Q. What are the unique challenges of protecting the oil and gas, utilities and power industries and how do you address them?
A. The initial challenge is a lack of awareness or unwillingness to acknowledge a need for improved cyber security. Companies believe that the absence of a previous attack implies safeties. This would be akin to living in a multimillion-dollar home but not having any security measures because you haven’t been robbed yet. After acknowledging the need for cyber security, a next step is to understand the status quo in the control networks, where the greatest cyber risks exist and how to mitigate them quickly and cost effectively. MSi offers a two-phase assessment and secure design service, including use of the MSi IDS technology. Energy control systems are unique, with proprietary protocols and require an understanding of both the networking and the underlaying process in order to do this effectively, without having any impact on operations. MSi specializes in these kinds of control networks.
Q. Your technology is usually offered as supplementary to existing security systems. Why approach it this way and how can it interact with other systems?
A. The vast majority of cyber protections today focus on the enterprise IT side of the business. That worked well when industrial networks were air gapped and totally isolated. However, today’s industrial control networks are highly connected and also tied back to the corporate enterprise and out to third-party vendors. Because there are multiple entry points, monitoring and protection needs to come from within the industrial control network. The MSi Platform provides visibility and protection in the industrial control network, which can be synced with traditional enterprise IT cyber solutions to provide a unified look (single pane of glass) in both enterprise and control networks.
Q. In general, what are the best tools or protections that companies can have against the threat of cyber attack?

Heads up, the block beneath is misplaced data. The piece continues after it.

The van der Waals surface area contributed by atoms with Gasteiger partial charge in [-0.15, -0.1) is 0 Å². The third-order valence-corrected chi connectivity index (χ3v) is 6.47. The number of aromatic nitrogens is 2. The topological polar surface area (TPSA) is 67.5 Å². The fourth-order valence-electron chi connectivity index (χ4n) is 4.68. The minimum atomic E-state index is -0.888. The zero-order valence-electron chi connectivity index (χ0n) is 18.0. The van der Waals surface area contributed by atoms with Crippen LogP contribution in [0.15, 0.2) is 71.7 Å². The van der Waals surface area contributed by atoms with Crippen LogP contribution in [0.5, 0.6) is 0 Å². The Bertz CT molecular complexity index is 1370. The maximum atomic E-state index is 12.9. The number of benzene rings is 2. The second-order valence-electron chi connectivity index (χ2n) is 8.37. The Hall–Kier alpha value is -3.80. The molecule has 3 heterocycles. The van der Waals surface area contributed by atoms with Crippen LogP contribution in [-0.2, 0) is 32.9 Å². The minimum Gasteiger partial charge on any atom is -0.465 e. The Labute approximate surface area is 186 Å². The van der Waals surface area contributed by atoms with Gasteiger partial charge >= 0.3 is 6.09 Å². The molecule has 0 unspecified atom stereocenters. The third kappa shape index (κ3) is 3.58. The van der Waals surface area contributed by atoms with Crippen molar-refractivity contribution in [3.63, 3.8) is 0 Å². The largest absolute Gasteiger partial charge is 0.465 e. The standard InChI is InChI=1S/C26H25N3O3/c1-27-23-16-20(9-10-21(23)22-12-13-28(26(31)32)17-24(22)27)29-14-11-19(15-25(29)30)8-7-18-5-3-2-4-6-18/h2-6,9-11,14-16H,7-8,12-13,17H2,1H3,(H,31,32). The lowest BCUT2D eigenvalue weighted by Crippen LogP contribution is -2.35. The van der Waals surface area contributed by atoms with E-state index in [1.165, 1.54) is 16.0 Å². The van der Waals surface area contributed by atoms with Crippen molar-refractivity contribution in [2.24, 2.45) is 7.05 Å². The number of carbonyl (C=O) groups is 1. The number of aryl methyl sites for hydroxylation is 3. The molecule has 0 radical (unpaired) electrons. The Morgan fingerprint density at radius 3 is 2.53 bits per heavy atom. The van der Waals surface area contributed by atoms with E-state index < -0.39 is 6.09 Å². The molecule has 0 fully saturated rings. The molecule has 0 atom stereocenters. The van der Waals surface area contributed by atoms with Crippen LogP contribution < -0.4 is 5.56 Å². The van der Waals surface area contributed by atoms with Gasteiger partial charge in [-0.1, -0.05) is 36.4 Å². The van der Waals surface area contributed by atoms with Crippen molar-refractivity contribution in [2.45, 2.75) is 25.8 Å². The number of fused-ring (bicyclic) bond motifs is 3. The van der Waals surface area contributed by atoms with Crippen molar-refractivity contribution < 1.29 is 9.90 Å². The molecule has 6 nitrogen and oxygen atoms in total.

A. Companies should follow guidelines published by the US Department of Homeland Security on protecting Industrial Control Systems from cyber attacks, as well as guidance from other standards setting organizations. These range from assessing risks to deploying protections and having plans in place to respond to a cyber attack. The best tools are the ones that can continuously monitor systems from cyber attacks, detect if something is abnormal and most importantly, stop an attack from unfolding before it has an impact on operations. These tools and features are all inherent in the patented MSi Platform and being used by large oil and gas companies, the US military and more.
More about David Drescher
David Drescher is the Chief Executive Officer, Co-Founder and Board Member of Mission Secure. A seasoned entrepreneur and business leader, David has a strong background in information technology, energy, finance and security/risk management.
David was also previously the Co-Founder and CEO of Gravity Renewables, a private equity-backed renewable energy company based in Boulder, Colorado. He was also the Founder and CEO for Roam Secure (acquired by Cooper in 2007 and now a part of Eaton Corporation), a leading provider of text alerting systems to government and industry. Roam Secure was created to help address emergency response communications and mass notification issues discovered in the wake of 9/11.
David is a certified public accountant and attended The London School of Economics and Political Science.